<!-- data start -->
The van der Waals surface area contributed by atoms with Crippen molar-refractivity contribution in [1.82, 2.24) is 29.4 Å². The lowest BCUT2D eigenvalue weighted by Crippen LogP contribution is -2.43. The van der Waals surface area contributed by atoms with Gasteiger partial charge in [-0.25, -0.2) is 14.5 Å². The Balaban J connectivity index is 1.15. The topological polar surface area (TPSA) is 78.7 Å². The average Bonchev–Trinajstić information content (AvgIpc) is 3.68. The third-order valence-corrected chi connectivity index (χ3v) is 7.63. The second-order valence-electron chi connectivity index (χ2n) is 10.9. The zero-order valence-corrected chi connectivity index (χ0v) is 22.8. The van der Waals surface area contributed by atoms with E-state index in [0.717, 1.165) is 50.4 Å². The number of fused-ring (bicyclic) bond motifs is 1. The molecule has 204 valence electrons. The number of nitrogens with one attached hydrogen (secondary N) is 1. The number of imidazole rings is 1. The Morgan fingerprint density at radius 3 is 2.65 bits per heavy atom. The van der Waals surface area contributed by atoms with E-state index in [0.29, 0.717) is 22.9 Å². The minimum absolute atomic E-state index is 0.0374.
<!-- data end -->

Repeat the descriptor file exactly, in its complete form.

The van der Waals surface area contributed by atoms with Crippen molar-refractivity contribution in [1.82, 2.24) is 29.4 Å². The lowest BCUT2D eigenvalue weighted by Crippen LogP contribution is -2.43. The van der Waals surface area contributed by atoms with Gasteiger partial charge in [-0.25, -0.2) is 14.5 Å². The Balaban J connectivity index is 1.15. The topological polar surface area (TPSA) is 78.7 Å². The average Bonchev–Trinajstić information content (AvgIpc) is 3.68. The third-order valence-corrected chi connectivity index (χ3v) is 7.63. The second-order valence-electron chi connectivity index (χ2n) is 10.9. The zero-order valence-corrected chi connectivity index (χ0v) is 22.8. The van der Waals surface area contributed by atoms with E-state index in [0.717, 1.165) is 50.4 Å². The number of fused-ring (bicyclic) bond motifs is 1. The molecule has 204 valence electrons. The number of nitrogens with one attached hydrogen (secondary N) is 1. The number of imidazole rings is 1. The Morgan fingerprint density at radius 3 is 2.65 bits per heavy atom. The van der Waals surface area contributed by atoms with E-state index in [0.29, 0.717) is 22.9 Å². The minimum absolute atomic E-state index is 0.0374.